Thursday, October 9, 2008

Yellow Bellied

I moved up front into First Class for the long leg of the trip. We lifted smoothly out of Dallas as I leaned my chair back and closed my eyes. When I opened them, we were flying out of the panhandle into Eastern New Mexico.  For the next two hours I gazed down at the landscape as we crossed over Santa Fe, Taos and the Southern Rockies, Central Colorado, Western Wyoming and Utah. The mountaintops had a new blanket of snow but the forests in their midst were spectacular. A sea of green pine trees, snow capped rocky steeples with swatches of yellow and amber Aspens – rivulets of warm shades edging the canyons, meadows and textures below – like the colors of the sun melting down the mountainside. For as far as I could see, the land was blessed with Falls contrast. I imagined my many treks walking in the mountain woods – the wind rustling the leaves, the wake of the wind sweeping overhead. As I landed in Vancouver, we flew over the cranberry bogs ripe for the Thanksgiving harvest.


Without much fanfare, I raced through Customs, hooked up with John and we left the City. By sunset we’d arrived in Pender Harbor, a small town about two hours North of Vancouver by ferry. It’s dark here John said, “ you can’t see your hand in front of your face.” He was right about that – quiet and dark – although it seems the RCMP raided a house on our street the night I arrived. Grow ops are popular in these woods. John joked about the many power failure here and attributed them to the surges in the grid as all the pot growers flipped on and off their gro-lights.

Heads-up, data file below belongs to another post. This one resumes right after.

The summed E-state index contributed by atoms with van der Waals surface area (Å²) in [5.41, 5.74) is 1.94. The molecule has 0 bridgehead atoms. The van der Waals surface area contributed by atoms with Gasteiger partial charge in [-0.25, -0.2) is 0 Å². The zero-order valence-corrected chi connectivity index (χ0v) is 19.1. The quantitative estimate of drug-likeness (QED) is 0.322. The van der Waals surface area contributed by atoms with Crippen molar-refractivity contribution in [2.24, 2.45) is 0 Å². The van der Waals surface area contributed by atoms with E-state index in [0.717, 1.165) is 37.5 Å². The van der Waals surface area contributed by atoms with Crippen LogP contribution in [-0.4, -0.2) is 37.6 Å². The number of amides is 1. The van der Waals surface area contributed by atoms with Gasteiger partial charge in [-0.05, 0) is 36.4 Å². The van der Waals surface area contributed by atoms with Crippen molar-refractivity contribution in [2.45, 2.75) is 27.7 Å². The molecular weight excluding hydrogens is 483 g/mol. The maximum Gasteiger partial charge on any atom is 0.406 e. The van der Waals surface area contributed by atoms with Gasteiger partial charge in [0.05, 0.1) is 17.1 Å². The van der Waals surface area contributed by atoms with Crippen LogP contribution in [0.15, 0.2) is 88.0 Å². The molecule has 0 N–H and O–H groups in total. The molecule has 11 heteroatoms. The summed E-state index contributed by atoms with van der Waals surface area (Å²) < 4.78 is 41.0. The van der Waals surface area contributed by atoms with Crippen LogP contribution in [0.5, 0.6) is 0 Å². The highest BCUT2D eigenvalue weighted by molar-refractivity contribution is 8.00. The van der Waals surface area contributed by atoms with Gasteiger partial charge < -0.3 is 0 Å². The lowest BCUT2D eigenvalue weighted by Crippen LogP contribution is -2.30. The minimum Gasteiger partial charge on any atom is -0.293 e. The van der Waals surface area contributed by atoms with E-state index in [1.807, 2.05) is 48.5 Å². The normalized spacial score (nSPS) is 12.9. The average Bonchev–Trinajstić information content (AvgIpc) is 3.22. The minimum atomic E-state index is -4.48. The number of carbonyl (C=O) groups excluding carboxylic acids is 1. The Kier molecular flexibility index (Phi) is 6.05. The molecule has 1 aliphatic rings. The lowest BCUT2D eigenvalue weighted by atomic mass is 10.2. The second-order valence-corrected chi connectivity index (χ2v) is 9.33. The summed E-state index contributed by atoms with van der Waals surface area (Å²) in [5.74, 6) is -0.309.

We are near the sea and at mornings light we were out the door, hiking down the hillside toward the ocean. Any day is a good day – which you all know – but what had been predicted to be horrible weather turned out to be extraordinarily beautiful. My first new discover was a pod of stranded blood jellyfish on the shore. I flushed out a small flock of partridge – a hen sized, turkey looking game hen. A bald eagle sailing across the sound dropped a king salmon under its heavy weight – being chased by seagulls. Before anyone flying had a chance to grab it, a sea lion broke the surface grabbing the fish and waving it back and forth in its mouth. The Eagle flew on, flying right overhead.


The woods here are lush and wet and mossy, but to get to the pub, we’re driving an award winning completely restored and apparently one of a kind in Canada - a Toyota Land Cruiser Turbo Diesel. As we drove out of Vancouver, it definitely tuned a few heads. I’m just back from a days hike through a reserve – a coastal enclave of small forested islands attached by very narrow legs of land. It was a good trek, challenging at times. I feel like I went to the gym and did a set of squats. The sky is gray and it has rained a good bit – but it’s a good day for pictures.

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